Peace Moves

2002 February – Government and Tamil Tiger rebels sign a Norwegian-mediated ceasefire.

De-commissioning of weapons begins; the road linking the Jaffna peninsula with the rest of Sri Lanka reopens after 12 years; passenger flights to Jaffna resume. Government lifts ban on Tamil Tigers. Rebels drop demand for separate state.

2003 – Tigers pull out of talks. Ceasefire holds.

2003 May – Country’s worst-ever floods leave more than 200 people dead and drive some 4,000 people from their homes.

2004 March – Renegade Tamil Tiger commander, known as Karuna, leads split in rebel movement and goes underground with his supporters. Tiger offensive regains control of the east.

2004 December – More than 30,000 people are killed when a tsunami, massive waves generated by a powerful undersea earthquake, devastate coastal communities.

2005 June – Row over deal reached with Tamil Tiger rebels to share nearly $3bn in tsunami aid among Sinhalas, Tamils and Muslims.

2005 August – State of emergency after foreign minister is killed by a suspected Tiger assassin.

2005 November – Mahinda Rajapaksa, prime minister at the time, wins presidential elections. Most Tamils in areas controlled by the Tamil Tigers do not vote.

Mounting Violence

2006 April – A suicide bomber attacks the main military compound in Colombo, killing at least eight people. The military launch air strikes on Tamil Tiger targets.

2006 August – Tamil Tiger rebels and government forces resume fighting in the north-east in worst clashes since 2002 ceasefire. Government steadily drives Tamil Tigers out of eastern strongholds over following year.

2006 October – Peace talks fail in Geneva.

2008 January – Government pulls out of 2002 ceasefire agreement, launches massive offensive.

2008 July – Sri Lankan military says it has captured the important Tamil Tiger naval base of Vidattaltivu in the north.

2009 January – Government troops capture the northern town of Kilinochchi, held for ten years by the Tamil Tigers as their administrative headquarters. President Mahinda Rajapakse calls it an unparalleled victory and urges the rebels to surrender.

Tamil Tigers Defeated

2009 May – Government declares Tamil Tigers defeated after army forces overrun last patch of rebel-held territory in the northeast. Military says rebel leader Velupillai Prabhakaran was killed in the fighting. Tamil Tiger statement says the group will lay down its arms.

2009 August – New Tamil Tiger leader Selvarasa Pathmanathan captured overseas by Sri Lankan authorities.

First post-war local elections in north. Governing coalition wins in Jaffna, but in Vavuniya voters back candidates who supported Tamil Tigers.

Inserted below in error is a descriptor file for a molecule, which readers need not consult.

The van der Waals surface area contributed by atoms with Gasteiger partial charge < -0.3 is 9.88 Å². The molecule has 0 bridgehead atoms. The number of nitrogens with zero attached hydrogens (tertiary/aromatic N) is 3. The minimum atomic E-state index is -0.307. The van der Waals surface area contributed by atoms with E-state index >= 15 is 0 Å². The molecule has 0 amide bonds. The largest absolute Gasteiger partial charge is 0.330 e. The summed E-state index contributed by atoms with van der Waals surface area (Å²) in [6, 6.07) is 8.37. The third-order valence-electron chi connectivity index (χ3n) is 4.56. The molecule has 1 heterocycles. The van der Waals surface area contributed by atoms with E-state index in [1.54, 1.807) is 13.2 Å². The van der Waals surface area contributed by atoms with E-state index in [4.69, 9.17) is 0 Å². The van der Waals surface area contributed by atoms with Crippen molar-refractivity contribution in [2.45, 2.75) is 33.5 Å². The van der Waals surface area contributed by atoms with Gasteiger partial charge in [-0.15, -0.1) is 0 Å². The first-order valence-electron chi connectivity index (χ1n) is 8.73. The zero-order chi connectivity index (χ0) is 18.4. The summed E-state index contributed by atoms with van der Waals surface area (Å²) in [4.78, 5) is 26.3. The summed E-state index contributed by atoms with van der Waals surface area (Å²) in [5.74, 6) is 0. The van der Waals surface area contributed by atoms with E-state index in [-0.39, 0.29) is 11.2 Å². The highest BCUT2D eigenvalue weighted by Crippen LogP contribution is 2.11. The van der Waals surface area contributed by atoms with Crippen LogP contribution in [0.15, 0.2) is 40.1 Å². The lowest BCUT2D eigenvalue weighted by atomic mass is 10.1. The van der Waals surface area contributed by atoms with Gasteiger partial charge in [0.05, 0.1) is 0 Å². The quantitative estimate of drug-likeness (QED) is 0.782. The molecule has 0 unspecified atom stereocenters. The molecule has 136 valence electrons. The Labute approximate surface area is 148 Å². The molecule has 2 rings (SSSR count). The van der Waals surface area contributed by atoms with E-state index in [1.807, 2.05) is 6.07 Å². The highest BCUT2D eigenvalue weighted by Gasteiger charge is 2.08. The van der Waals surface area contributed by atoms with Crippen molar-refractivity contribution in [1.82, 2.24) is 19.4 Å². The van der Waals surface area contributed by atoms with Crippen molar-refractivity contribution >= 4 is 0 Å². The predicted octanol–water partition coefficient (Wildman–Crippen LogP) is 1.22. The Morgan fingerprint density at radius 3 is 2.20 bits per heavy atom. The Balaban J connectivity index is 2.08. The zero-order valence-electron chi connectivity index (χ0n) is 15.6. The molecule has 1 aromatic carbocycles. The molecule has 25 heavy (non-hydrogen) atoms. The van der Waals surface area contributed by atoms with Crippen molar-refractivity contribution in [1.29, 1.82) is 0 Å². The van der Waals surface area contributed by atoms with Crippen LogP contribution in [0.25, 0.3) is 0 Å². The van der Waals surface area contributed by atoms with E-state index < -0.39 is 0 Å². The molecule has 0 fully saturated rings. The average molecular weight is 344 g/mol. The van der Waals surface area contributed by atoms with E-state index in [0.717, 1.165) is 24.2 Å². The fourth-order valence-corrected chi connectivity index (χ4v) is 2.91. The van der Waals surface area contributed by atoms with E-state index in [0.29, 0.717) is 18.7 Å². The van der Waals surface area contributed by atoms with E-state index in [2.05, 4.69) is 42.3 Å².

Rajapaksa Re-elected

2010 January – President Mahinda Rajapaksa re-elected by a large margin.

2010 April – President Rajapaksa’s ruling coalition wins landslide victory in parliamentary elections.

2010 September – Parliament approves a constitutional change allowing President Rajapaksa to seek unlimited number of terms.

2011 August – President Rajapaksa says his government will allow the expiry of state emergency laws which have been in place for most of the past 40 years.

2012 March – UN Human Rights Council adopts a resolution urging Sri Lanka to investigate war crimes allegedly committed during the final phase of the decades-long conflict with Tamil Tiger rebels. Sri Lanka says the move usurps its sovereignty.

2012 May – Former army chief and opposition presidential candidate Sarath Fonseka is freed after two and a half years in jail, under terms banning him from running for public office for seven years.

2013 September – Tamil National Alliance opposition party wins first elections to semi-autonomous provincial council in the north, with 78% of the vote. Commonwealth observers say army intimidation compromised the vote’s environment.

President Sirisena Elected

2015 January – Maithripala Sirisena defeats Mahinda Rajapaksa in presidential election, pledging accountability over alleged atrocities during the civil war.

2015 September – Rajavarothiam Sampanthan becomes the first lawmaker from the ethnic Tamil minority in 32 years to lead the opposition in parliament.

2016 June – Government acknowledges for the first time that some 65,000 people are missing from its 26-year war with the Tamil Tiger rebels and a Marxist insurrection in 1971.

2017 January – Police clash with protesters demonstrating against a plan to evict villagers to make way for a mostly Chinese port and industrial zone near the port city of Hambantota.

2018 October – Constitutional crisis as President Sirisena replaces Prime Minister Ranil Wickramasinghe with former president Mahinda Rajapaksa, and suspends parliament.

2018 November-December – Constitutional Court rules that dissolution of parliament was illegal. Mahinda Rajapaksa fails to form a government that commands a parliamentary majority. Mr Wickramasinghe resumes office.

2019 April – Jihadist suicide bombers attack churches and hotels on Easter Sunday, killing more than 253 people.

Courtesy: BBC